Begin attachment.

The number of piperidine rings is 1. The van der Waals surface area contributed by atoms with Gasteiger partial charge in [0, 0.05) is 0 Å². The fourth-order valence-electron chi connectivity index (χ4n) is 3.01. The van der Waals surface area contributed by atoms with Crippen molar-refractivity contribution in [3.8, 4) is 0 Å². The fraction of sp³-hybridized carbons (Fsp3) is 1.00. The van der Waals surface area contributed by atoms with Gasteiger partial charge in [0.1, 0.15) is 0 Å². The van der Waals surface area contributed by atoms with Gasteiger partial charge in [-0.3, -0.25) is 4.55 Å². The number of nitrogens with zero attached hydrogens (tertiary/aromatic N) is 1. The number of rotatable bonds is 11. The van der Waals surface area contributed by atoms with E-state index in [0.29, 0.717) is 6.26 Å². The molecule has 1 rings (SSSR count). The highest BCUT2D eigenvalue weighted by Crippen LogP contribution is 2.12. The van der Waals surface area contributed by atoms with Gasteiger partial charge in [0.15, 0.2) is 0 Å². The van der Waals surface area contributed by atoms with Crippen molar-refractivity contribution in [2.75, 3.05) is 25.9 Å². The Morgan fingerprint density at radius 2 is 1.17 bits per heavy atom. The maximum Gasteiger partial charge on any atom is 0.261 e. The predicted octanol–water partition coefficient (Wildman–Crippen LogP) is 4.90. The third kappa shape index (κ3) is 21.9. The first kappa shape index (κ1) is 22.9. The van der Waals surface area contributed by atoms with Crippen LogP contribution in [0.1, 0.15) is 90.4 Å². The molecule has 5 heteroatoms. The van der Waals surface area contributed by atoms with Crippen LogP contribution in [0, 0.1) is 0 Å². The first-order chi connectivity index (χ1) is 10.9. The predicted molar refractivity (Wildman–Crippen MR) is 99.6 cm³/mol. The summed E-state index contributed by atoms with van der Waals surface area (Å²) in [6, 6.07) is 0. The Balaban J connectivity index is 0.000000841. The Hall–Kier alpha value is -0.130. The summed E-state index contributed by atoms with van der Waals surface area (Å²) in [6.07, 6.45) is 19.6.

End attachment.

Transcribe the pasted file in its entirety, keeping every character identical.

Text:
The number of piperidine rings is 1. The van der Waals surface area contributed by atoms with Gasteiger partial charge in [0, 0.05) is 0 Å². The fourth-order valence-electron chi connectivity index (χ4n) is 3.01. The van der Waals surface area contributed by atoms with Crippen molar-refractivity contribution in [3.8, 4) is 0 Å². The fraction of sp³-hybridized carbons (Fsp3) is 1.00. The van der Waals surface area contributed by atoms with Gasteiger partial charge in [0.1, 0.15) is 0 Å². The van der Waals surface area contributed by atoms with Gasteiger partial charge in [-0.3, -0.25) is 4.55 Å². The number of nitrogens with zero attached hydrogens (tertiary/aromatic N) is 1. The number of rotatable bonds is 11. The van der Waals surface area contributed by atoms with E-state index in [0.29, 0.717) is 6.26 Å². The molecule has 1 rings (SSSR count). The highest BCUT2D eigenvalue weighted by Crippen LogP contribution is 2.12. The van der Waals surface area contributed by atoms with Gasteiger partial charge in [0.15, 0.2) is 0 Å². The van der Waals surface area contributed by atoms with Crippen molar-refractivity contribution in [2.75, 3.05) is 25.9 Å². The Morgan fingerprint density at radius 2 is 1.17 bits per heavy atom. The maximum Gasteiger partial charge on any atom is 0.261 e. The predicted octanol–water partition coefficient (Wildman–Crippen LogP) is 4.90. The third kappa shape index (κ3) is 21.9. The first kappa shape index (κ1) is 22.9. The van der Waals surface area contributed by atoms with Crippen LogP contribution in [0.1, 0.15) is 90.4 Å². The molecule has 5 heteroatoms. The van der Waals surface area contributed by atoms with Crippen LogP contribution in [0, 0.1) is 0 Å². The first-order chi connectivity index (χ1) is 10.9. The predicted molar refractivity (Wildman–Crippen MR) is 99.6 cm³/mol. The summed E-state index contributed by atoms with van der Waals surface area (Å²) in [6, 6.07) is 0. The Balaban J connectivity index is 0.000000841. The Hall–Kier alpha value is -0.130. The summed E-state index contributed by atoms with van der Waals surface area (Å²) in [6.07, 6.45) is 19.6.